This year's potato crop in our garden
The UN Has designated 2008 the International Year of the Potato. As wheat, corn, and rice prices soar, developing countries are turning more and more to potatoes as a staple foodstuff.
According to the United Nations Food and Agriculture Organization, "... it is ideally suited to places where land is limited and labor is abundant, conditions that characterize much of the developing world. The potato produces more nutritious food more quickly, on less land, and in harsher climates than any other major crop - up to 85 percent of the plant is edible human food, compared to around 50% in cereals."
Potatoes have long been a popular food in Europe, but this hasn’t always been the case. The potato, first discovered by the Spanish conquistadors during an exploration of Peru, was introduced into Europe in 1570. It was not greeted warmly. Due to the potato plant’s resemblance to the nightshade genus of plants, it was treated with suspicion, considered unfit for human consumption, and used as animal fodder.
Today, we understand the nutritional value of the humble spud, which provides starch, is rich in vitamin C, high in potassium, and is an excellent source of fiber. Prior to 1800, the English diet consisted primarily of meat, supplemented by bread, butter and cheese. Very few vegetables were consumed as they were regarded as nutritionally worthless, and potentially harmful.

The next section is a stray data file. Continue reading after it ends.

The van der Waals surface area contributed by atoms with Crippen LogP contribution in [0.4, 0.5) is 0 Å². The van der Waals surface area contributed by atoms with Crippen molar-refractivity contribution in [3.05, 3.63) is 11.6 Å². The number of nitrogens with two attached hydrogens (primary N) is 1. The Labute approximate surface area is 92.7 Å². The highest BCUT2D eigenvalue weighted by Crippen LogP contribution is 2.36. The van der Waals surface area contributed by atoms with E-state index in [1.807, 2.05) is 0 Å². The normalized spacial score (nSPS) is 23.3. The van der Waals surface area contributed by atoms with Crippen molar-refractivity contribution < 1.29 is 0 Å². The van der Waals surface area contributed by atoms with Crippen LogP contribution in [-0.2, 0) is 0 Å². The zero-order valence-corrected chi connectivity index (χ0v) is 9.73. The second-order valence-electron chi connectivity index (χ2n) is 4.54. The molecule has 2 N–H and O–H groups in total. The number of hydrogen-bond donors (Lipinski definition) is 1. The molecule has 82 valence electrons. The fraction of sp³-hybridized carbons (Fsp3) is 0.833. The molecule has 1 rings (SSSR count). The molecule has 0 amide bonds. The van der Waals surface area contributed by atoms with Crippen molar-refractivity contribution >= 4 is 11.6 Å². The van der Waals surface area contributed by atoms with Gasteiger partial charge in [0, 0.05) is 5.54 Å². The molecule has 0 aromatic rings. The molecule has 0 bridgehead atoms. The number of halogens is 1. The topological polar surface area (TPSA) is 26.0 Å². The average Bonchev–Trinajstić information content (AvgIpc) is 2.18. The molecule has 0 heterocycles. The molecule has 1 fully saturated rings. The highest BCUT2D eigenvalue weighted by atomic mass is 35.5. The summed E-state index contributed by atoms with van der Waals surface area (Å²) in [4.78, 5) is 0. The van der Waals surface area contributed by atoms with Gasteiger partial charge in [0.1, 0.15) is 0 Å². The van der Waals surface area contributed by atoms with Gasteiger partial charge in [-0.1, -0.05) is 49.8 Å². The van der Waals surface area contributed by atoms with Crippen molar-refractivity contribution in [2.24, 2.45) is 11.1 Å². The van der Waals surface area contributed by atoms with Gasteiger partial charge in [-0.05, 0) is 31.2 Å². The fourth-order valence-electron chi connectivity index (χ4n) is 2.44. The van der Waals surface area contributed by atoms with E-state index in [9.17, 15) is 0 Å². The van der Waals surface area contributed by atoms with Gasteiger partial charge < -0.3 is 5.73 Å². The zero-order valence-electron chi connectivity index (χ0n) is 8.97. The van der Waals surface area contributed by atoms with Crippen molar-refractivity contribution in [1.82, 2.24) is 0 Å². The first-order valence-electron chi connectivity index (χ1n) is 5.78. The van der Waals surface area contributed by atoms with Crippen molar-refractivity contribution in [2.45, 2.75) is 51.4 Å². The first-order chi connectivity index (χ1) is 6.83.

It wasn’t until the late 18th century, largely due to food shortages following the Revolutionary Wars, that potatoes came into common usage in England. The potato’s popularity increased still further during the Industrial Revolution, when much of the country’s rural populace moved into crowded towns and cities. There they toiled in factories, working twelve to sixteen hour shifts, which left them little time or energy to cook a meal. Easily prepared potatoes became a staple foodstuff, and remain so today.
To learn more about The International Year of the Potato visit:
2 lbs russet potatoes, peeled and thinly sliced.
1 onion, peeled and thinly sliced.
1 cup shredded Gruyere or Swiss cheese, (I didn’t have either so I used cheddar)
¾ cup of warm milk
2 tablespoons of melted butter. (And a little for greasing dish)
2 tablespoons Parmesan cheese.
Fresh ground black pepper to taste.
- Pre-heat oven to 425°F.
- Grease an 11 x 7-inch baking dish with butter.
- Layer half the potatoes in the dish, add a layer onions, top with Gruyere, Swiss, (or cheddar) cheese, and a generous dash of black pepper.
- Layer remaining potatoes in dish, and pour in warm milk.
- Brush potatoes with melted butter, and sprinkle Parmesan cheese on top.
- Bake at 425°F for 30 minutes, reduce heat to 350°F and bake for a further 15-20 minutes until potatoes are browned.
Update. I read this on the news today: